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John Barry is the legendary movie composer of such Oscar-winning soundtracks as Out of Africa, Dances with Wolves, not to mention eleven James Bond scores.
John Barry was one of the all-time great masters of movie music. His career spanned some 50 years - from Midnight Cowboy and Born Free to Dances with Wolves and Out of Africa - taking in 11 James Bond films along the way. The five-times Oscar winner was born in York on 3 November 1933.
The movies and music were in John Barry's blood. He spent his early years working in cinemas in the north of England, owned by his father. Barry's mother was a talented pianist who had abandoned her dream to be a concert artist. The young John wanted to join the family business and become a projectionist, but the combination of film and music made a deep impression on him. He began performing during his National Service in Cyprus, having learned to play the trumpet.
After leaving the army, Barry took a jazz composing course and went on to work as an arranger for the Jack Parnell and Ted Heath Orchestras. He formed The John Barry Seven in 1957. They had a number of hit records including the theme tune Barry composed for TV's Juke Box Jury.
Barry was employed by EMI from 1959 - 1962 arranging for its singers including Adam Faith. He also composed songs and scores for movies starring Faith. His first film was Beat Girl in 1960. Barry also composed the music for another Faith film, Never Let Go, orchestrated the score for Mix Me a Person, and composed, arranged and conducted the score for The Amorous Prawn.
Barry's success caught the attention of the producers of the James Bond films. He composed and performed the scores for eleven Bond movies. By the time Goldfinger came along, Barry had perfected the 'Bond sound', a heady mixture of brass, jazz and lush melodies. The soundtrack album for Goldfinger knocked the Beatles' A Hard Day's Night off the top of the American charts in 1964, and earned the composer his first gold disc. His last Bond score fwas 1987's The Living Daylights, in which Barry made a cameo appearance as a conductor.
Scoring Bond was the turning point for Barry. He went on to become one of the most celebrated film composers, winning five Academy Awards and four Grammys, with scores for, among others, The Lion in Winter - pictured, Midnight Cowboy, Born Free, and Somewhere in Time.
For Born Free, Barry took the Academy Award for Original Music Score and another for Best Song, which he co-wrote with lyricist Don Black.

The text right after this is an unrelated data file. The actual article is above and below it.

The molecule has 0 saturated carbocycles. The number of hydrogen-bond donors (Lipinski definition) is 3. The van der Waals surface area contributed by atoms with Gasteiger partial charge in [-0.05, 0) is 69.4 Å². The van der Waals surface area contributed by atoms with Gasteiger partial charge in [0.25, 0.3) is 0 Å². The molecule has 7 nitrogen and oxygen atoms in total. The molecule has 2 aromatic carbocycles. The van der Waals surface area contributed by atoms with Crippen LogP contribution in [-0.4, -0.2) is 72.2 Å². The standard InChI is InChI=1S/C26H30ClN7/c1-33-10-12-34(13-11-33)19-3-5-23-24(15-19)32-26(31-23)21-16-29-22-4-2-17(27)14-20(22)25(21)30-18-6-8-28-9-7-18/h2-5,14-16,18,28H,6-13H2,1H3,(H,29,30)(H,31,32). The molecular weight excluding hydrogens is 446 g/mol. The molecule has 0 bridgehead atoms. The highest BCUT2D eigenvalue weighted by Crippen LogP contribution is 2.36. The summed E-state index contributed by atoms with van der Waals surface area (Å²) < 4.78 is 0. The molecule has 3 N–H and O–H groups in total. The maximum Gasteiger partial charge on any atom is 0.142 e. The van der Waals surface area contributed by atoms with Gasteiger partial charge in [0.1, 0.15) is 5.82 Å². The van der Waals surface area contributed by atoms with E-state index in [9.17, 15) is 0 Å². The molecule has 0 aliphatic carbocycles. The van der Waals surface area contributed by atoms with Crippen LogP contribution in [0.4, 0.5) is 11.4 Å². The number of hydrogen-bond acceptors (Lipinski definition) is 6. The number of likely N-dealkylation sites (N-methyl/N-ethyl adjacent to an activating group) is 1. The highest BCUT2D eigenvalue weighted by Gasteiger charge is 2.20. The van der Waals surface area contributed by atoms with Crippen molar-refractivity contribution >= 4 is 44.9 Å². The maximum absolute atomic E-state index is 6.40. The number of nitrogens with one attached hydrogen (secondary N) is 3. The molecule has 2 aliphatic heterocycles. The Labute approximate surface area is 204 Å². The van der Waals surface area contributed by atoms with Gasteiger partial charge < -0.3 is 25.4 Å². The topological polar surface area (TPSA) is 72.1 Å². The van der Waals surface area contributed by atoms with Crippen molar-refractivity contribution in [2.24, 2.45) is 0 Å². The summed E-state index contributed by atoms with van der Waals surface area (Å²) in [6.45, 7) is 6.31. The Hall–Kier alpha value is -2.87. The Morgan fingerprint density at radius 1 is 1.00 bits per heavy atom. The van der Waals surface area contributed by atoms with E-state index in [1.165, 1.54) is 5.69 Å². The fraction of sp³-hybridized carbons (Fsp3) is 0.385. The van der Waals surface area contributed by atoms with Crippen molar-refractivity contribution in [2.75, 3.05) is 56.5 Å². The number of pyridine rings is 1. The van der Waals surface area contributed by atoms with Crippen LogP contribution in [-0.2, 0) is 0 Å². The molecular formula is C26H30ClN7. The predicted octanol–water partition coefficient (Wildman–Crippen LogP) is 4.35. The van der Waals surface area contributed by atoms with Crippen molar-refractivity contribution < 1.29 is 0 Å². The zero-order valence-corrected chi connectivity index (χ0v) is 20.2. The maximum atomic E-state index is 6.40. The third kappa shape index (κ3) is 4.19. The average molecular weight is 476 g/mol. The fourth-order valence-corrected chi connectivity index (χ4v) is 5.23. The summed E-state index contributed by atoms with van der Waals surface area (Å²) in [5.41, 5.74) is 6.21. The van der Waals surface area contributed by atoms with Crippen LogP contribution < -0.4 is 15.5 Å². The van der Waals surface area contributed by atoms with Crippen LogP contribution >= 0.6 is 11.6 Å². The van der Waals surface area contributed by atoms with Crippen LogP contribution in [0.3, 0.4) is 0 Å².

Midnight Cowboy was one of the first film to make extensive use of pop artists and songs. John Barry supervised the music and composed the score, winning a Grammy for Best Instrumental Theme. "That movie is still shown at the cinema school at UCLA as the epitome of how songs should be used in the movies," Barry said in 1997. "We only bought in a couple of songs, Everybody's Talkin', sung by Harry Nilsson, and a John Lennon song, and for the rest we got young songwriters to score the scenes with songs. The songs work because they were written for the movie."
Barry composed the theme for the 1971 TV series, The Persuaders! in which Tony Curtis and Roger Moore were paired as wealthy playboys investigating crimes that the police can't solve. Barry's theme which featured Moog synthesizers became a hit single in some European countries.
John Barry also wrote the scores to a number of stage musicals, including the successful West End show Billy which starred Michael Crawford and, like Born Free, had lyrics by Don Black. He also wrote two big Broadway flops, The Little Prince and the Aviator and Lolita, My Love.
Barry won the Best Original Score Oscar and Golden Globe awards in 1985 for Out of Africa. It is the perfect example of a composer managing to capture pictures in sound; it’s music in the key of savannah. In 2005, the American Film Institute ranked Barry's score at no. 15 on their list of the greatest film scores.
John Barry’s sweeping string sounds perfectly suited the epic nature of Dances with Wolves' Sioux-soaked skylines. As well as the main John Dunbar Theme, the Love Theme is eloquent and ever so slightly haunting; while the music used to accompany Two Socks - the wolf - is both shifting and beautiful. The music won a Best Original Score Oscar for Barry in 1991.
In 1998 Barry released The Beyondness of Things, a 'tone poem' unconnected to any film and which he presented as a concert piece. "It's amazing to work without film or without a director or producer," he said. "I love doing films, but it's been refreshing to work with such total freedom." The following year, Barry was made an Officer of the Order of the British Empire (OBE) at Buckingham Palace for services to music.
Barry was honoured with a BAFTA Fellowship award at The Orange British Academy Film Awards, held at the Odeon Leicester Square, London, on 12 February 2005.
Following Barry's death in 2011, his Bond soundtrack successor David Arnold said, "Meeting him was like touching the hem of God's frock. Today, everyone is saying the same thing: he was the governor and it's a sad and profound loss." Music producer Mark Ronson wrote, "Goldfinger Diamonds Are Forever View To A Kill ... & Midnight Cowboy, Out of Africa, You Only Live Twice etc ... every time John Barry sat down to write a score, he wrote a modern standard."